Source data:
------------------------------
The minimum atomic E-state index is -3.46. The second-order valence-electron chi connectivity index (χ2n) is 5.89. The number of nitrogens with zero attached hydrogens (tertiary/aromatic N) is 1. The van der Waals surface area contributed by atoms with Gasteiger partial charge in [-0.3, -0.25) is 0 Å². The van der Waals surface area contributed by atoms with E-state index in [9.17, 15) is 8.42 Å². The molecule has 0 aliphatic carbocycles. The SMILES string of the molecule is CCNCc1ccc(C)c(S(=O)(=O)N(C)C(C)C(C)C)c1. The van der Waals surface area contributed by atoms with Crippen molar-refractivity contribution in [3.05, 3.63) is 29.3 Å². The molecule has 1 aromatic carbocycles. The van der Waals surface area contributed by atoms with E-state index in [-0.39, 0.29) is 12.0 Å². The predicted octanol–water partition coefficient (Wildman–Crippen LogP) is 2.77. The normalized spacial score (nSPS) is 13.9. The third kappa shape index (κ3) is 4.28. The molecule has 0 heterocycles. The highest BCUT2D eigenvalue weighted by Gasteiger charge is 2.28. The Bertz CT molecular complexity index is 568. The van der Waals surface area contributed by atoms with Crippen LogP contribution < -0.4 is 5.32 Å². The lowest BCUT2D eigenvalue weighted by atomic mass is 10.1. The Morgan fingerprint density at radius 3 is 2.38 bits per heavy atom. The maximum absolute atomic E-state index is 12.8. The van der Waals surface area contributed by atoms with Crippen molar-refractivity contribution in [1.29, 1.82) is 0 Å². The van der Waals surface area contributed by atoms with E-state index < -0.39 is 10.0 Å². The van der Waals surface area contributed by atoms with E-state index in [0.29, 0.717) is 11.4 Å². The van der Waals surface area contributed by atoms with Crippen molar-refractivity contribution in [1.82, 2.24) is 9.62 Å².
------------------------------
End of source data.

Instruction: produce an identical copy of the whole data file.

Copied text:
The minimum atomic E-state index is -3.46. The second-order valence-electron chi connectivity index (χ2n) is 5.89. The number of nitrogens with zero attached hydrogens (tertiary/aromatic N) is 1. The van der Waals surface area contributed by atoms with Gasteiger partial charge in [-0.3, -0.25) is 0 Å². The van der Waals surface area contributed by atoms with E-state index in [9.17, 15) is 8.42 Å². The molecule has 0 aliphatic carbocycles. The SMILES string of the molecule is CCNCc1ccc(C)c(S(=O)(=O)N(C)C(C)C(C)C)c1. The van der Waals surface area contributed by atoms with Crippen molar-refractivity contribution in [3.05, 3.63) is 29.3 Å². The molecule has 1 aromatic carbocycles. The van der Waals surface area contributed by atoms with E-state index in [-0.39, 0.29) is 12.0 Å². The predicted octanol–water partition coefficient (Wildman–Crippen LogP) is 2.77. The normalized spacial score (nSPS) is 13.9. The third kappa shape index (κ3) is 4.28. The molecule has 0 heterocycles. The highest BCUT2D eigenvalue weighted by Gasteiger charge is 2.28. The Bertz CT molecular complexity index is 568. The van der Waals surface area contributed by atoms with Crippen LogP contribution < -0.4 is 5.32 Å². The lowest BCUT2D eigenvalue weighted by atomic mass is 10.1. The Morgan fingerprint density at radius 3 is 2.38 bits per heavy atom. The maximum absolute atomic E-state index is 12.8. The van der Waals surface area contributed by atoms with Crippen molar-refractivity contribution in [1.29, 1.82) is 0 Å². The van der Waals surface area contributed by atoms with E-state index < -0.39 is 10.0 Å². The van der Waals surface area contributed by atoms with E-state index in [0.29, 0.717) is 11.4 Å². The van der Waals surface area contributed by atoms with Crippen molar-refractivity contribution in [1.82, 2.24) is 9.62 Å².